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Re: [naturalismphilosophyforum] Re: Science, Religion, Reason, and Survival

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  • keith sewell
    Hello Fred, Sorry about the delay. As usual; travel, in a place with poor net access. As to Mr. Atran: He is clearly, as you say, a post-modernist. As such,
    Message 1 of 14 , Jan 1, 2007
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      Hello Fred,
       
      Sorry about the delay. As usual; travel, in a place with poor 'net access.
       
      As to Mr. Atran: He is clearly, as you say, a post-modernist. As such, it is entirely fitting that he should be quoting Templeton Foundation funded 'research'. Their hearts are in the right place, but they also believe themselves to be thinking. An activity that they cannot be seen to entirely grasp.
       
      You and I seem to agree that Mr. Atran's central proposal - that the world is inherently unreasonable - is simply wrong. As you correctly note, all of our empirical/observation-based evidence supports the exact opposite proposal. What I would dearly love to ask Mr. Atran is what he actually has to put up against that mountain of evidence. Where does he believe himself to be standing, as he offers his logically exclusive proposal for our belief? He can't be offering it from the basis of reason, so from what basis, exactly, is he offering it? This is of course just one more of the myriad possible re-statements of the central question of my essay. I would love the chance to put that question - ideally, in its clear/precise form, as stated in the essay - to Mr. Atran or any of his fellows. I am about 99.999% sure that they would not be able to answer it. And their inability to do so would, or certainly should, finally cut the throat of post-modernism/post-structuralism.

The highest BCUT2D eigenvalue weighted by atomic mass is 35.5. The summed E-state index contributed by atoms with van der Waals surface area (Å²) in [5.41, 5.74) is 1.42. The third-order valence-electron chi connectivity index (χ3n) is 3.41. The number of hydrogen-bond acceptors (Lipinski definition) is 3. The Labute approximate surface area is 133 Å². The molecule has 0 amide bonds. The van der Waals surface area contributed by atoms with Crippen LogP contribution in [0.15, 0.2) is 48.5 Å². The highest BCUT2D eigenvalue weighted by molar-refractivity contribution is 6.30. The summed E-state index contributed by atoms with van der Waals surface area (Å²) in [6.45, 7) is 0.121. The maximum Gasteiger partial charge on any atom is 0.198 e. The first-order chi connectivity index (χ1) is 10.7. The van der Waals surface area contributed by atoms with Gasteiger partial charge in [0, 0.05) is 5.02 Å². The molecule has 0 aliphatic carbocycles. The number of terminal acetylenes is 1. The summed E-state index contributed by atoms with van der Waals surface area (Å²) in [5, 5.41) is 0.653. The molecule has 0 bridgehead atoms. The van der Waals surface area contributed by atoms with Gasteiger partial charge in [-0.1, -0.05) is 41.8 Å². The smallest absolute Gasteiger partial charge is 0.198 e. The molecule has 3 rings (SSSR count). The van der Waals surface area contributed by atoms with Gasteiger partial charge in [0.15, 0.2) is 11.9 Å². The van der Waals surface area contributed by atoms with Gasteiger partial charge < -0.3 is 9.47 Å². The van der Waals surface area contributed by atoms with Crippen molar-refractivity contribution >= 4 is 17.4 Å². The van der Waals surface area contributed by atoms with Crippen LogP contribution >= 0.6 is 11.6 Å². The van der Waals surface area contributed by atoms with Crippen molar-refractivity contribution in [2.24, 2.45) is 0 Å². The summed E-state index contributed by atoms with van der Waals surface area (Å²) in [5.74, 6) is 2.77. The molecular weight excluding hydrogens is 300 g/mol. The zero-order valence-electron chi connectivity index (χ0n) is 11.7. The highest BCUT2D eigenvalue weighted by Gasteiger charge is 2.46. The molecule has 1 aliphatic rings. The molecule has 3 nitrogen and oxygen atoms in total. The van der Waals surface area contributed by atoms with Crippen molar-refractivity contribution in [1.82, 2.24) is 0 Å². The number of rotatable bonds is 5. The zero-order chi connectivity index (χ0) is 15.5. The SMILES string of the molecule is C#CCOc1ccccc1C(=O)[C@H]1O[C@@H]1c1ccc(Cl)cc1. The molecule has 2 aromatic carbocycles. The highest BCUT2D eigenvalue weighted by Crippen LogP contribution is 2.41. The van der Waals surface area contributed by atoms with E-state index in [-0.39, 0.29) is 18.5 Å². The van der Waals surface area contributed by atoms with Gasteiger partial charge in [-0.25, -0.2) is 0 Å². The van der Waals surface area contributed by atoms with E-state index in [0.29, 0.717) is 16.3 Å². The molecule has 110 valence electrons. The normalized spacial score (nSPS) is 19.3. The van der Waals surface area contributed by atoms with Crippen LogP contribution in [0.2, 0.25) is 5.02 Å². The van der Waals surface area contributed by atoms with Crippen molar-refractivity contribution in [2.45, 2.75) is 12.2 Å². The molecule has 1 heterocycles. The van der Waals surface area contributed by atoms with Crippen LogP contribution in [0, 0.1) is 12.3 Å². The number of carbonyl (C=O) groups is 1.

I continue to believe that we need to get that dangerous clown off the intellectual/philosophical stage ASAP; and that I have the shepherd's crook that could achieve it. What I seem to be unable to do is to get my own people, like yourself, to understand the crook well enough to let me up there (on 'stage left') from where I can use it. Basically, I need publication, in any venue with too high a profile for Atran, Dembski, Plantinga, and the rest to be able to ignore.  

      Yours, in frustration,
       
      Keith
       

      Fred Pauser <arborculture@...> wrote:

      Hi Keith,

      Regarding my post to which you responded, it occurred to me that I
      did not sufficiently address Atran's concept of an "inherently
      unreasonable world" and was not very clear about what was meant
      by "reason" when I finished with, "…I am confident that reason will